In the wake of World Bank President Lewis Preston’s unfortunate resignation, it’s reassuring that the institution quickly named a qualified and talented successor. I’ve known Jim Wolfensohn, a colleague in the investment banking business, for many years, and don’t doubt he will adroitly handle the bank’s demands on his attention and energy.
Nevertheless, for the World Bank to continue its 50-year history of leadership in providing capital to emerging countries, Wolfensohn must immediately give priority to changing the way the institution funds infrastructure projects around the world. His first three tasks: streamline the bank’s activities, give it a private-sector mind-set, and significantly change the role of the International Finance Corp.-or spin it off.
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Yet financing them through the World Bank remains a slow and tortuous process.
It currently takes 12 to 18 months to review a project and determine if it is eligible for bank financing. The loan typically isn’t granted for another six to nine months after that. The entire process leading up to disbursement of the funds has been known to last five years or more. I see no reason why this time cannot be cut in half.
There’s a lesson to be learned from the “lean” production methods that have succeeded in the auto industry. It once took seven years to bring a new car model to market. Now it takes less than three.
Lean loan production with high quality control can happen in the World Bank as well, if bureaucracy and duplication are removed from the loan approval process. To begin, Wolfensohn should delegate much more authority to the bank’s lending officers and hold them accountable for implementation and results. Getting board approval of project loans should be the exception, not the rule.
Concern over the World Bank’s activities is not new. Last year, after an in-depth review, the Bretton Woods Commission suggested: “Give high priority to increasing [the bank's] internal efficiency and effectiveness. The skills and experience of its people should be adapted to its new private-sector orientation. Less staff time should be devoted to internal matters.”
Wolfensohn will have to think “private sector” to unchain the organization. Setting lending limits, assigning timetables, and making area chiefs responsible will free the bank to operate faster and more efficiently in a world that now shuns public-sector dominance as it embraces private enterprise and free markets.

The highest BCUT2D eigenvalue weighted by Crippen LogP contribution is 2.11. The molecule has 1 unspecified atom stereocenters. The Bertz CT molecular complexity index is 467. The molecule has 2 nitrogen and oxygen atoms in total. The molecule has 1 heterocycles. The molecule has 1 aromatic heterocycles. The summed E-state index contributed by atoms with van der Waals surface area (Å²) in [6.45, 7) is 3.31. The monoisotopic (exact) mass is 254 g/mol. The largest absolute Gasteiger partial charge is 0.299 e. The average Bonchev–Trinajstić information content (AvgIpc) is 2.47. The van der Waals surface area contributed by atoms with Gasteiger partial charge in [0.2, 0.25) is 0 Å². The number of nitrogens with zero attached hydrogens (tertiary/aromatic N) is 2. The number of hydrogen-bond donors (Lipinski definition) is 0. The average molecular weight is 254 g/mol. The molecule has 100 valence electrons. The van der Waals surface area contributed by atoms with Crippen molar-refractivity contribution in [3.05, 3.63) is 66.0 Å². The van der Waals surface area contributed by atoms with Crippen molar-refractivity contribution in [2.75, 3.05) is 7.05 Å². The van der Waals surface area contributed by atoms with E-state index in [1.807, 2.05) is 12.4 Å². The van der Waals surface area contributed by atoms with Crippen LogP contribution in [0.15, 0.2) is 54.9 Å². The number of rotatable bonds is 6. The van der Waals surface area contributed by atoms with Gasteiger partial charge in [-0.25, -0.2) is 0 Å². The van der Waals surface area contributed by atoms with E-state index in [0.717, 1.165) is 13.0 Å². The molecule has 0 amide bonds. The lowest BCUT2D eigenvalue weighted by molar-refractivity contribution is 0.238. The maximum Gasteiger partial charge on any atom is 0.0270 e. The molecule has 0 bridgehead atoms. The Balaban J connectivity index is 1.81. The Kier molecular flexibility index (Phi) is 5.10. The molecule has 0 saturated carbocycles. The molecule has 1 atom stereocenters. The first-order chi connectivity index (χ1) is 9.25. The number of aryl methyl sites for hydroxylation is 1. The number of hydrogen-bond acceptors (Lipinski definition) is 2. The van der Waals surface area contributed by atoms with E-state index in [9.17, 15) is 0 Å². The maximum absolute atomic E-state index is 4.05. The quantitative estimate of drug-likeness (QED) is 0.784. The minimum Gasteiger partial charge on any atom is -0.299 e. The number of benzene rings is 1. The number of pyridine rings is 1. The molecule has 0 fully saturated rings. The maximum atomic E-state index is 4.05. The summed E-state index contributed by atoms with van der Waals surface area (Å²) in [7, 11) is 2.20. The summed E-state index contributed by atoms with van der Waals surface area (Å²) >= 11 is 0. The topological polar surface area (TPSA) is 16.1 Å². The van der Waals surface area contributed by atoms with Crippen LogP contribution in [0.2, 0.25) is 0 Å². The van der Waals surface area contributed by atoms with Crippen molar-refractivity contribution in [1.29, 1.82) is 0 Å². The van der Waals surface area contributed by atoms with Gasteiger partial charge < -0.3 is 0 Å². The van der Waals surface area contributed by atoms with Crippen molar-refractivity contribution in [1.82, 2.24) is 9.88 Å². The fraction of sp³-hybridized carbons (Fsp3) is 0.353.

The most radical organizational change would entail eliminating the bank’s internal board to let Wolfensohn and his professional staff make loans without interference- interference that too often is political rather than professional. Not only should governance be changed to the private-sector model, but the bank should, as much as possible, privatize the loan preparation process, using outside contractors to do for private-sector infrastructure activity and thus leverage its impact many times over.
In addition, Wolfensohn must clarify and expand the International Finance Corp.’s role, delineating where the bank’s private-sector activity ends, and the IFC’s mandate begins. At minimum, the bank should expand the IFC’s mandate for co-financing activities beyond just those of the commercial banks. Permitting the IFC to act as lender of record for capital market transactions would greatly expand the sources of funds available for project financing. Spinning off the IFC with a large capital infusion also should be considered. This would create a more direct competition between the bank and the IFC, but it could improve the performance of both-and make each self-sustaining within a short time.
The World Bank is in a unique position to meet the challenges posed by the world’s basic human and physical infrastructure needs, and to use its own lending policies to promote free markets. And Wolfensohn is in a position to ensure it all happens. Hopefully, he will.
John M. Hennessy is chairman and chief executive of CS First Boston in